I graduated Yeshiva College in 1968. It was quite a tumultuous year as some of you remember and others have learned about in your American history/studies classes. Lots of great music, Apollo 8, and the Prague Spring. But also the Pueblo incident, the subsequent overthrow of the Prague Spring, the reemergence of Nixon and his defeat of Humphrey, the Chicago Democratic convention, civil rights unrest, and, the dagger in our hearts, the Kennedy and King assassinations.
But overshadowing everything was the Vietnam War. In January we awoke to the Tet Offensive, and I doubt a day went by where I didn’t have a discussion or debate about the US’s involvement. It weighed on the minds of all Americans and on the souls of many.
In our yearbook, there was a single full page devoted to the war. Not the dedication; that was to two beloved teachers, one in Jewish studies and the other in chemistry — the perfect combination of YU’s motto, Torah U’Madda. The page about the war was different and said, in part, “To those who have lost their lives so that we may be free,” with a picture of a soldier tending to his dying comrade.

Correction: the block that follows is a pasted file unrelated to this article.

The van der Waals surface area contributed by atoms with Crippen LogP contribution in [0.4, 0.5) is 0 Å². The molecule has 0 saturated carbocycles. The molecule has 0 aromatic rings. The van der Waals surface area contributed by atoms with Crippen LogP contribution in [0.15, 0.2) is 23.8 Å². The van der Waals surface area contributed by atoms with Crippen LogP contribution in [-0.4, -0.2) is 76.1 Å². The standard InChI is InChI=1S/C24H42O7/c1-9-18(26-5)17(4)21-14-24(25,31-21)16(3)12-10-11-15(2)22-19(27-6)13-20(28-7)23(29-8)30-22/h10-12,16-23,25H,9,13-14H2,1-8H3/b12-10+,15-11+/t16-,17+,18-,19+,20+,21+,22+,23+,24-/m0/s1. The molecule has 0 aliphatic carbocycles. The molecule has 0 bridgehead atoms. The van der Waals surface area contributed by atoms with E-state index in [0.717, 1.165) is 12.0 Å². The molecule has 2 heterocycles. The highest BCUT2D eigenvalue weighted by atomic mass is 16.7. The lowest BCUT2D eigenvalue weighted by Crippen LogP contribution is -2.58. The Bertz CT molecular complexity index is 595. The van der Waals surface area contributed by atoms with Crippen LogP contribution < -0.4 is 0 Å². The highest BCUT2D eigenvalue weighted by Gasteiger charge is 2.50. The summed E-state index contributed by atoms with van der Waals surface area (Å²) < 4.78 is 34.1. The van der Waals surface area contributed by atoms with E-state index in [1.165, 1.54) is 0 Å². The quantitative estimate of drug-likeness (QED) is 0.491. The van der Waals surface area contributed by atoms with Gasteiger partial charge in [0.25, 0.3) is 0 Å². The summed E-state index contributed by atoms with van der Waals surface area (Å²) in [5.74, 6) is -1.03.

Sounds surprising that a college yearbook in the late ‘60s would have such a hawkish reference, but YU in 1968 was a very conservative (small “c”) school with, at that time, a majority of students still supportive of America’s involvement in the war. I was in the minority and therefore didn’t like the page; I wanted a more dovish one. But we discussed it at length (I was an associate editor), and I lost. Notwithstanding the loss, I understood that it was critical that something about the war appear; something that showed we were more than just another graduating class; something that reflected the world of 1968 that we were living in; something that removed us from our ivory tower and thrust us into real life.